It's In The Blood

Atishu

Even by its own lofty standards, Waikato Stud had a day to remember at Randwick on Saturday. 

Not only did New Zealand’s famous farm claim the credit in Australia’s first Group 1 of the season when Mo’unga took the Winx Stakes (Gr 1, 1400m), two races later the Waikato-bred mare Atishu claimed her second win in three Australian starts – and her fifth from ten overall – with a resounding length success in the day’s final race, over 1400 metres. 

It may only have been a Benchmark 88 Handicap, but the style of the victory for the Chris Waller-trained Atishu – like Mo’unga a fresh four-year-old by Waikato titan Savabeel – signalled she could well follow both those males to top level glory. 

Atishu is already a stakes-winner, having gone to the South Island to claim a Listed double at Riccarton in her last two starts to be crowned the Southern Filly of Year before crossing the Tasman.

She’d won her previous two starts before that double as well. That convinced Waikato’s principal Mark Chittick she was good. But the first of those two Listed wins – in the Airfreight Stakes (1600m) – took his breath away.

“I went down for the race,” Chittick tells It’s In The Blood, “On the turn, I said to my mate that she’ll run well, though she won’t win. At the 200 I still said she wouldn’t win.”

Not only did she win, such was the strength of her finish she shot home by seven lengths.

“That was pretty stunning,” Chittick says. “Still, there was a question mark between South Island form and Australian form, but she’s really stepped up in Sydney and that bodes very well for her future.”

Atishu continues the success of a rich Waikato Stud family – one that came perilously close to a tragic end before it had really begun.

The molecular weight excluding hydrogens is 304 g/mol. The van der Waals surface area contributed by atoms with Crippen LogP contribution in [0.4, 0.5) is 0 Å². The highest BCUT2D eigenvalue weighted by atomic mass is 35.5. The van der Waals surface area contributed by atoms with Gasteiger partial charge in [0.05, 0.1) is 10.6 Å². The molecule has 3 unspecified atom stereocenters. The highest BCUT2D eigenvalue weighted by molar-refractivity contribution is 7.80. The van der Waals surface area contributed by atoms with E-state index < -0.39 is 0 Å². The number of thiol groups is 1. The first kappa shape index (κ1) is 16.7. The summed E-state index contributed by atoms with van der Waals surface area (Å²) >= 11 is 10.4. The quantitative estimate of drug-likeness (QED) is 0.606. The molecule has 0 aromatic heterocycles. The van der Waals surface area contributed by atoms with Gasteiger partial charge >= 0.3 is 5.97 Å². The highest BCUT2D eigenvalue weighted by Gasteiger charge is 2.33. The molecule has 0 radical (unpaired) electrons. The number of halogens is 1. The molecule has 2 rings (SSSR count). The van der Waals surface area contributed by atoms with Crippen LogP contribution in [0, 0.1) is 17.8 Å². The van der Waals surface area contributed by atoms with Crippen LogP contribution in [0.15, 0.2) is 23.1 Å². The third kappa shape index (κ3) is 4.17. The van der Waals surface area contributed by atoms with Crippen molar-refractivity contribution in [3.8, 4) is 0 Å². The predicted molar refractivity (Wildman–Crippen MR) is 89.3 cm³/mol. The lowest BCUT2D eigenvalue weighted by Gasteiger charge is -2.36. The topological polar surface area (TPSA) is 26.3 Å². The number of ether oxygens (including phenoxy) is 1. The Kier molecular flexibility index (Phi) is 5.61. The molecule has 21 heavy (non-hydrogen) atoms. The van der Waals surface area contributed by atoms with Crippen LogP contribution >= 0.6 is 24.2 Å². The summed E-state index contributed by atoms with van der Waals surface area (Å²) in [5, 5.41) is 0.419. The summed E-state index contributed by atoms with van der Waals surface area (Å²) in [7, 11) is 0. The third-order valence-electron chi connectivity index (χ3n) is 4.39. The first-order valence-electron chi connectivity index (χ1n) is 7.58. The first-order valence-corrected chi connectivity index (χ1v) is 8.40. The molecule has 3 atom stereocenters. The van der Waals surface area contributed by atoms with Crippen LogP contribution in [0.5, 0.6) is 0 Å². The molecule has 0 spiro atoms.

She’s out of the No Excuse Needed (GB) mare Posy, who’s from the O’Reilly mare Spring, who’s dam Head Of The River (GB) was the taproot for the line.  

Head Of The River was no swift vessel, claiming one placing in four starts. But she was by 1978 Epsom (Gr 1, 1m 4f) and Irish Derby (Gr 1, 1m 4f) winner Shirley Heights, who by the late 1980s was making a name for himself as a broodmare sire. He was the damsire of Godolphin entire In The Wings, who’d won a couple of lower-level stakes races in France, which may have been enough to convince NSW’s Bhima Stud to import Head Of The River in 1989. 

Waikato bought Head Of The River four years later, in partnership with Chris Turner, owner and initial trainer of Veandercross. It proved a shrewd move. Not only had In The Wings claimed the Breeders Cup’ Turf (Gr 1, 12f) in 1990, but Shirley Heights would also earn laurels as the damsire of 1996 Epsom Oaks (Gr 1, 1m 4f) winner Lady Carla, and later of 2012 Prix de l’Arc de Triomphe (Gr 1, 2400m) winner Solemia. 

Waikato first sent Head Of The River to Straight Strike (USA) to produce Good Faith, who won the Ellerslie Sires’ Produce Stakes (Gr 1, 1400m) and was New Zealand’s Champion two-year-old filly of 1996-97.

In 1999, Waikato sent Head Of The River to Windsor Park’s Tale Of The Cat (USA) to produce Heads Or Tails. In 2008 she foaled Toss Up, dam of current star Aegon (Sacred Falls), winner of the New Zealand 2,000 Guineas (Gr 1, 1600m) at Riccarton last November, and the Hobartville Stakes (Gr 2, 1400m) at Rosehill last autumn. 

Between those foals, Head Of The River had gone to O’Reilly to produce Spring. 

“I always thought Spring would make a racehorse but she was a bit offset, so she was going to be hard to sell as a yearling,” says Chittick. “So we bought Chris (Turner) out and we raced her.”

Spring won her first two starts and then took a shot at the Bayer Classic (Gr 1, 1600m) (now the Levin Classic). Anticipation was high, but the afternoon took a terrible twist. Spring fractured a front fetlock, “quite badly” as Chittick recalls. 

The bleakest outcome looked likely, but with a large crowd in attendance she was led away by two clerks of the course towards her gloomy fate.